My understandiong of ther CPA is that they may look for 15%-20% of my income, and I know that eg. pensuion contributions are excluded. So, I'm showing very little income and we've been living on savings for a while. She does not earn a lot £11k at the moment, new job maybe £15k ) so how she expects to support three of them on that plus my CSA payments does somewhat amuse me ( and she refuses to acknowledge that minor inconvenience. ) I think she fully expects me to move out, get a small flat or similar and keep paying for her and the kids to live in the current property.
     
  5. Sounds messy.

    You need a hitman.
     
  6. Always remember to keep on amicable terms, even if the sound of her breathing induces homicidal thoughts, if you wish to keep seeing your kids.
     
  7. I think she fully expects me to move out, get a small flat or similar and keep paying for her and the kids to live in the current property.

    Well dont move out, and CSA cant do anything unless, you do absolutly nothing with your other half ie. only care/cook/launder/shop for myself and not your daughters, also dont share rooms and don't sleep together.


    The Law on Living Together and Cohabititation

    Unlike married couples, unmarried couples have no basic rights to their partner's property or to maintenance if they split up. Basically what is his is his, what is hers is hers, and what is jointly-owned needs to be divided.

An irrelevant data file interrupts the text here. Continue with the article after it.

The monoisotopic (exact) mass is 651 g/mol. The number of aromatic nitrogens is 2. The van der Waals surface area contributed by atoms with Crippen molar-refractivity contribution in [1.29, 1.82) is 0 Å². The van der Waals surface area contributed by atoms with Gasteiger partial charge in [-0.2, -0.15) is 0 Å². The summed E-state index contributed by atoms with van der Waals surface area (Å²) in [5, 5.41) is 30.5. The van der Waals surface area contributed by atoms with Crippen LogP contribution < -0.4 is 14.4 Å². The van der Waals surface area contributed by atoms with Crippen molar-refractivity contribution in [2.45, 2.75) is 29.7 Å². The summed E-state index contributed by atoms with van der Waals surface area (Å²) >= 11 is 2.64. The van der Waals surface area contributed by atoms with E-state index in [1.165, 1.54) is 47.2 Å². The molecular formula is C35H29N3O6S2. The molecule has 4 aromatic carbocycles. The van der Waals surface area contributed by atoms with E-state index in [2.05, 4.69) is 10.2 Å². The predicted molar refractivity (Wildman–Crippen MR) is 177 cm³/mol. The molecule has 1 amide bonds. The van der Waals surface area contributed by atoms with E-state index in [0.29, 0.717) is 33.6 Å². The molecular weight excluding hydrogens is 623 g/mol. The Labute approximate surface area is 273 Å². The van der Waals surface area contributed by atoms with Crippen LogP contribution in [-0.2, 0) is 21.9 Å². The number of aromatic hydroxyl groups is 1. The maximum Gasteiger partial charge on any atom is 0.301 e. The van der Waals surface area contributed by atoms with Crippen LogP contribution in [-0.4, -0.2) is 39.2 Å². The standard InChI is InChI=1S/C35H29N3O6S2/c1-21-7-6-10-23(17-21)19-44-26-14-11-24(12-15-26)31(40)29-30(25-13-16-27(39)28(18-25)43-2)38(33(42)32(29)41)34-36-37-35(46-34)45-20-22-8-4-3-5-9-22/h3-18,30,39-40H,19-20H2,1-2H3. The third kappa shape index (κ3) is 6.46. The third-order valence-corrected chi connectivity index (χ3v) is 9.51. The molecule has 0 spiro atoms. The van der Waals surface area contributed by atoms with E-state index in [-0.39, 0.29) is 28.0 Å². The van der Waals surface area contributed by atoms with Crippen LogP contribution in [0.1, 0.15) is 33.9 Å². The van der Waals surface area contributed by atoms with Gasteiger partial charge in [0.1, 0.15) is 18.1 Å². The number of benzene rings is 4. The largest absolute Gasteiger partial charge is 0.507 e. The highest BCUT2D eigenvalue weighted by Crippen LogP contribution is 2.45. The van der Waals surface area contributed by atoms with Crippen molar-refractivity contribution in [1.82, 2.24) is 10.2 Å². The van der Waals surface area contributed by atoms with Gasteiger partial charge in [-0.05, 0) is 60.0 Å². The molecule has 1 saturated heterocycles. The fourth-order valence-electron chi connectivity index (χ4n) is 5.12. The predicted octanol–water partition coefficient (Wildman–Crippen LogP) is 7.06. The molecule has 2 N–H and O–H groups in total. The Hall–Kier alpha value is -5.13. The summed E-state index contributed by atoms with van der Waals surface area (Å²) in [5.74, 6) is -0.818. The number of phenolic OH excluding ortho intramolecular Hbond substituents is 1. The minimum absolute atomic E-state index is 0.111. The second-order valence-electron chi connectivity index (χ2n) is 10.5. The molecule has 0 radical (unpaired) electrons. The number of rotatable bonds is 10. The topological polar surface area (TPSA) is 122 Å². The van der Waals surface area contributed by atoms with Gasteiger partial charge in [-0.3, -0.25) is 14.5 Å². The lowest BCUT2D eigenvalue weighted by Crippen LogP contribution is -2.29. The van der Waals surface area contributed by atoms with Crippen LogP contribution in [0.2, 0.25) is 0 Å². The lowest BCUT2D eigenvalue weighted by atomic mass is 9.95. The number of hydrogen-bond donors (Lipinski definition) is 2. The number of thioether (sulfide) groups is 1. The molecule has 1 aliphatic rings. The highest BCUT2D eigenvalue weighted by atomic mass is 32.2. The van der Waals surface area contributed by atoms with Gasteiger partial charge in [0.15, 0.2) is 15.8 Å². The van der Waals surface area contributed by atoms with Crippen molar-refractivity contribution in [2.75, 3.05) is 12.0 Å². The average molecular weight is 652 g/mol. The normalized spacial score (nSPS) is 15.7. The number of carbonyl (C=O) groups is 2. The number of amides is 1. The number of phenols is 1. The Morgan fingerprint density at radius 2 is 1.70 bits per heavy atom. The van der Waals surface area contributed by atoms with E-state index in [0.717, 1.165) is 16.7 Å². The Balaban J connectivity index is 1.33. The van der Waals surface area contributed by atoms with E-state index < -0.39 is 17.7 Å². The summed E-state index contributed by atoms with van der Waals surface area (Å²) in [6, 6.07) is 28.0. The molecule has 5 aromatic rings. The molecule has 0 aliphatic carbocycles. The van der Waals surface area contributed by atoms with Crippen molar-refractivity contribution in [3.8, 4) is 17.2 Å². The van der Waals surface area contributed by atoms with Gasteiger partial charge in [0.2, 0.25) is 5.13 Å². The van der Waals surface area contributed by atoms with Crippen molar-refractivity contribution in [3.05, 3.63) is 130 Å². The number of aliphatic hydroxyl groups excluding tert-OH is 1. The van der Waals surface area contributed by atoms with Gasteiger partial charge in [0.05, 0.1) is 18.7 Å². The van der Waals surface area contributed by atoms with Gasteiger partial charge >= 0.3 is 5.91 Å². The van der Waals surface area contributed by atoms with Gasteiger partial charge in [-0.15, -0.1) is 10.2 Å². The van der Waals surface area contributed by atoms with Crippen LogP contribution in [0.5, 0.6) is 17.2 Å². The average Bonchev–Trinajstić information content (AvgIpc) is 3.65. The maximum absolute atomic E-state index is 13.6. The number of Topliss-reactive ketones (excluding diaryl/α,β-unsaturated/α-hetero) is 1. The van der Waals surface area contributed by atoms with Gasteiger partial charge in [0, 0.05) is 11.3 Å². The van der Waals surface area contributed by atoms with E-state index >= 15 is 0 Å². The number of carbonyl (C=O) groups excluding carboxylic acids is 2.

This applies to the home as well. Therefore if a house is bought in joint names (either as beneficial joint tenants, or as tenants-in-common - click here for more info on these terms) then it should be split accordingly on separation, and either party can force a sale of the property to realise their share. If the parties are contributing unequally to the purchase price, or to payments on the property, then this should be reflected by being designated as tenants-in-common and holding unequal shareholdings (say 70% and 30%), rather than the equal shareholdings of beneficial joint tenants.

    Unmarried Couples and Children
    If the parents of a child are unmarried, then only the mother has any automatic rights in respect of the child. She alone will have parental responsibility for the child, which covers all aspects of his/her welfare and upbringing. However since 1 December 2003 (s111 of the Adoption & Children Act 2002) it is now easier for an unmarried father to acquire similar rights. All he needs to do is to register the birth of the child with the mother.

    An unmarried father can also acquire joint parental responsibility or (in extreme circumstances) sole parental responsibility, if the parents have entered into a Parental Responsibility Agreement (more on this here at a later date), or if he applies to the court and they grant him an order in his favour.

    Therefore if an unmarried couple split up the mother will automatically have the right to look after her child in a manner and place as she sees fit, and the father could not challenge her unless they have entered into a Parental Responsibility Agreement or he has a court order in his favour.